The 4 pillars of natural agriculture

Natural agriculture is based on the general principle according to which man and nature live in harmony with each other, in a relationship of mutual respect. It follows that man cannot change the rhythm of nature to pursue his productive purposes. It is important to respect the cycle of the seasons and above all the soil, which must not be exploited improperly.

Natural agriculture, according to the Japanese method, is successfully applied in our Vestri farm, located in Tuscany, through respect for its fundamental principles. Let’s see them below.

Go along with the terrain

The land must be understood and plowed as needed. This principle is not easy to implement because men have always been used to plowing the land. To work it in depth, with the conviction of making it more fertile. In reality it is the roots of the plants and the microorganisms naturally present in the soil that “work” the earth, without the need for any other activity.

Do not use fertilizers

Another widespread practice is to fertilize the soils, with the intention of adding substances that can increase their fertility. In this way, however, the opposite effect of exploiting and impoverishing the land is achieved. According to natural agriculture, no chemical fertilizers should be used because the earth has everything necessary to bear fruit.

Don’t fight but control wild plants

This third principle follows directly from the previous one. Just as chemical fertilizers must not be used, in the same way spontaneous herbs must not be combated by resorting to synthetic substances. Wild herbs don’t have to be completely eliminated, they just have to be controlled with natural methods. In fact, they too have a specific role in soil fertility and in the creation of a virtuous ecosystem.

Do not use chemicals to fight plant diseases

It is completely normal for plants to be attacked by harmful agents. What makes the difference is the way you choose for treatment. According to natural agriculture, we must not resort to chemical solutions and let the plants react on their own. If we leave it to nature, she knows how to do everything.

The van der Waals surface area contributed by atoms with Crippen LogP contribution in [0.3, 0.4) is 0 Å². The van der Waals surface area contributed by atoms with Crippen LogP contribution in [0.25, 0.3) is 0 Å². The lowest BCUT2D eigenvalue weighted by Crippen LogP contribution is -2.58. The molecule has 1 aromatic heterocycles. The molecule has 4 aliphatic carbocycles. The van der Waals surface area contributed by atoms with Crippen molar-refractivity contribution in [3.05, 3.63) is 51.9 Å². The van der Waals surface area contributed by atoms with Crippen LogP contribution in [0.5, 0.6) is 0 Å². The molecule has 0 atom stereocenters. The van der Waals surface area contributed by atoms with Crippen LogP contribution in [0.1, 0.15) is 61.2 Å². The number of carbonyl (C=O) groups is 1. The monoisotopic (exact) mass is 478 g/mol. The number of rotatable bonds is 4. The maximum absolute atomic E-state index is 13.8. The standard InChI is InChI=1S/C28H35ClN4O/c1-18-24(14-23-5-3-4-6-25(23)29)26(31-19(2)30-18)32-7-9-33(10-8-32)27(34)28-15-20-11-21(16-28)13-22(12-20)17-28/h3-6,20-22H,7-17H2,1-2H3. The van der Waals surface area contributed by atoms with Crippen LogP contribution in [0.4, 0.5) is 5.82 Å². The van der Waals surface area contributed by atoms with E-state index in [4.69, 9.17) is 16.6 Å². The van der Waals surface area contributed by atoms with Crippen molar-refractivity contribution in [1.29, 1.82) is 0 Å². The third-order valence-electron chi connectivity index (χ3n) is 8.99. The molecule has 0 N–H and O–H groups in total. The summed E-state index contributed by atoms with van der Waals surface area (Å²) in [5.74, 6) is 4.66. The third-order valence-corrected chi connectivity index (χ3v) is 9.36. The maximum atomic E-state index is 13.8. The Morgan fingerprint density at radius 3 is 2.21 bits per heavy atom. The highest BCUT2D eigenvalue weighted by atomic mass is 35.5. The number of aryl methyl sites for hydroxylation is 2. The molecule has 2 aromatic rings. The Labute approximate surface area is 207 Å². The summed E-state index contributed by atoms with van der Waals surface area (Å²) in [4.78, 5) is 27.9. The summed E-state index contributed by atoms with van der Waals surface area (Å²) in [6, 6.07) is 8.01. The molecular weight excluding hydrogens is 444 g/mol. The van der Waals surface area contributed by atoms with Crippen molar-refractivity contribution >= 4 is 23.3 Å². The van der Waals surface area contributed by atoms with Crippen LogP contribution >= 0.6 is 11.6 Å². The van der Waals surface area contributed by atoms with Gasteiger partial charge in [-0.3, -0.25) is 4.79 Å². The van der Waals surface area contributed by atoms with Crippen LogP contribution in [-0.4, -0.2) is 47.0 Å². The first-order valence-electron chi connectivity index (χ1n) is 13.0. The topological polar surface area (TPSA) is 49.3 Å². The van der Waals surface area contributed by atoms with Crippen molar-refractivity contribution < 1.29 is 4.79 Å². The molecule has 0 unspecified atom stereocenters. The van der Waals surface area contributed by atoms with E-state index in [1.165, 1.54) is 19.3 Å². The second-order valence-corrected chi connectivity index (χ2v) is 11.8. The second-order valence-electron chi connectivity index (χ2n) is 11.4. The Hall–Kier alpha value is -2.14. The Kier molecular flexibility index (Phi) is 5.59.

In conclusion, a short excerpt from “The Clock of the organs” in which the value of the balance, which must be pursued, between man and nature is clearly understood.

“… Like nature and the entire cosmos, every single individual is subject to an omnipervasive principle: he is not the measure of all things and the only ruler of the universe, but a tiny part of it, a wheel of the gear . Only if all things are linked smoothly and tuned together in harmony, the world can proceed without obstacles. Everything is interdependent and indissolubly interconnected. As soon as one sector weakens, this weakness affects all areas of existence.

For this reason, lasting health and well-being can only be obtained if the human being lives in harmony and in tune with nature, if he does not disturb the perennial cycle, for example by exploiting or wasting energy and resources. This means that man must adapt to the changing seasons, to the rhythm of nature and to the annual macrocosmic influences, so as not to cause disharmony that could compromise the delicate balance. Only in a harmonious coexistence with nature can man find inner peace and tranquility … “


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